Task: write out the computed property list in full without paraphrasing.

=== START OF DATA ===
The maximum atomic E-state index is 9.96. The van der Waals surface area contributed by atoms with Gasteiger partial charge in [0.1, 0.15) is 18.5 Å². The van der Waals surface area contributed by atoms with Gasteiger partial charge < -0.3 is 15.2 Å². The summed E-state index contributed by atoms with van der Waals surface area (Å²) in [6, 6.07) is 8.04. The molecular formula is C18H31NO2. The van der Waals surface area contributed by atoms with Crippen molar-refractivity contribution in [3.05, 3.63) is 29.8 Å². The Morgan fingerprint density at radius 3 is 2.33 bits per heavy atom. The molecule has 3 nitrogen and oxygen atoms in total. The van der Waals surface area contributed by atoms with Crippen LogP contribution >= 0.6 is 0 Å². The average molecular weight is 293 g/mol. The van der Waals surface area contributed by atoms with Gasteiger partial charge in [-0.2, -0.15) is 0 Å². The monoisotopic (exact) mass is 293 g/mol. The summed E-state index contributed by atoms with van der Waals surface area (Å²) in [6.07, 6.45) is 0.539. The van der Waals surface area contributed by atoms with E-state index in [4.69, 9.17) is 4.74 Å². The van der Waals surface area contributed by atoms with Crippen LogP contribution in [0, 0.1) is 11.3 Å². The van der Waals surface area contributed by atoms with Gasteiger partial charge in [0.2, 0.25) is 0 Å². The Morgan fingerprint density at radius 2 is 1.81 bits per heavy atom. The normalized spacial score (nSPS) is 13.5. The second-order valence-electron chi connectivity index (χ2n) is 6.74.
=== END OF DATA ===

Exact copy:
The maximum atomic E-state index is 9.96. The van der Waals surface area contributed by atoms with Gasteiger partial charge in [0.1, 0.15) is 18.5 Å². The van der Waals surface area contributed by atoms with Gasteiger partial charge < -0.3 is 15.2 Å². The summed E-state index contributed by atoms with van der Waals surface area (Å²) in [6, 6.07) is 8.04. The molecular formula is C18H31NO2. The van der Waals surface area contributed by atoms with Crippen molar-refractivity contribution in [3.05, 3.63) is 29.8 Å². The Morgan fingerprint density at radius 3 is 2.33 bits per heavy atom. The molecule has 3 nitrogen and oxygen atoms in total. The van der Waals surface area contributed by atoms with Crippen LogP contribution >= 0.6 is 0 Å². The average molecular weight is 293 g/mol. The van der Waals surface area contributed by atoms with Gasteiger partial charge in [-0.2, -0.15) is 0 Å². The monoisotopic (exact) mass is 293 g/mol. The summed E-state index contributed by atoms with van der Waals surface area (Å²) in [6.07, 6.45) is 0.539. The van der Waals surface area contributed by atoms with E-state index in [4.69, 9.17) is 4.74 Å². The van der Waals surface area contributed by atoms with Crippen LogP contribution in [0, 0.1) is 11.3 Å². The van der Waals surface area contributed by atoms with Gasteiger partial charge in [0.2, 0.25) is 0 Å². The Morgan fingerprint density at radius 2 is 1.81 bits per heavy atom. The normalized spacial score (nSPS) is 13.5. The second-order valence-electron chi connectivity index (χ2n) is 6.74.